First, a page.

Seven Psychopaths

In this off-beat thriller, Colin Farrell plays a writer collecting stories from bona fide psychos that he finds while working on a screenplay. Ultimately, he is trying to adapt their stories to fit a bigger vision he has for how everything is supposed to come together. But, as anyone who’s done creative writing knows, you often end up going down a different path than what you originally intended, which of course, is what happens to his character here…

As he finds the various subjects of his story, another story emerges as a friend of his (played by Sam Rockwell) ends up dog-napping a mobster’s favorite dog which sets things spinning in a number of directions. The film’s plot line ends up in a series of twists and turns (which keeps everything pretty fresh and interesting) as we move towards the inevitable epic conclusion. The writing of the film itself is pretty original even though we’ve seen films like this before. It’s the characters that really drive this movie. The various psychotic players that come in and out (along with their backstories) are one of the things that makes this film worth watching. The dialog is well written and intelligent with each line seemingly very natural for the actors delivering them accompanied by a very natural flow to the events that take place.

The actors are a big part of why Seven Psychopaths works well as an entertaining movie through and through. There’s some pretty major talent here that all deliver memorable, dedicated performances including the aforementioned Farrell and Rockwell who are both solid alongside Christopher Walken, Tom Waits and Woody Harrelson as the bad guy with the unhealthy dog obsession. Walken is especially fun to watch and demonstrates why he is one of the kings of quirkiness with his naturally off-beat delivery and swagger. Woody Harrelson is great as usual as the crime boss with anger management issues.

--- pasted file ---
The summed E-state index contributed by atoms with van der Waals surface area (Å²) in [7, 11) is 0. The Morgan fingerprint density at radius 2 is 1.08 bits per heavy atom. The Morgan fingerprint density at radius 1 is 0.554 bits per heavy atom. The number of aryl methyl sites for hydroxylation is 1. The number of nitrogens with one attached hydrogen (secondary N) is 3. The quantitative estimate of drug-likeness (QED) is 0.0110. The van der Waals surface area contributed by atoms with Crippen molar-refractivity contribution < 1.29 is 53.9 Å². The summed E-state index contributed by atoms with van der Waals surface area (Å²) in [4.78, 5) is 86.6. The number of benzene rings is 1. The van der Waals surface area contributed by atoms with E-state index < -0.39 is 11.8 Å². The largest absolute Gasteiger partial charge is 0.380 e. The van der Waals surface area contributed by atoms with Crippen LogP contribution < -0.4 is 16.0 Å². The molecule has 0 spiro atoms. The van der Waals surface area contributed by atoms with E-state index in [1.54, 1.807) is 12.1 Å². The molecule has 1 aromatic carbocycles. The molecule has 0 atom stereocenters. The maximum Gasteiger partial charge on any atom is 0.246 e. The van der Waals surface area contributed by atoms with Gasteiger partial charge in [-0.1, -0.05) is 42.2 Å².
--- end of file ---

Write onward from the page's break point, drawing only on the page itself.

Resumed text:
The style and presentation of the film is both slick and edgy and keeps you guessing as to the direction of which way things will go and who will get away with what. Just when I thought I had some things figured out, the direction of the film would go the way I thought it would but with some details I didn’t see coming which is one of the things that kept my interest piqued.

I whole-heartedly recommend Seven Psychopaths. The only caveat here is that if you’re squeamish about violence or bloody scenes, you may want to stay away from seeing this one, they don’t really hold back too much here and it does get pretty gruesome, we are dealing with psychopaths after all…

reviewed by Sean McKnight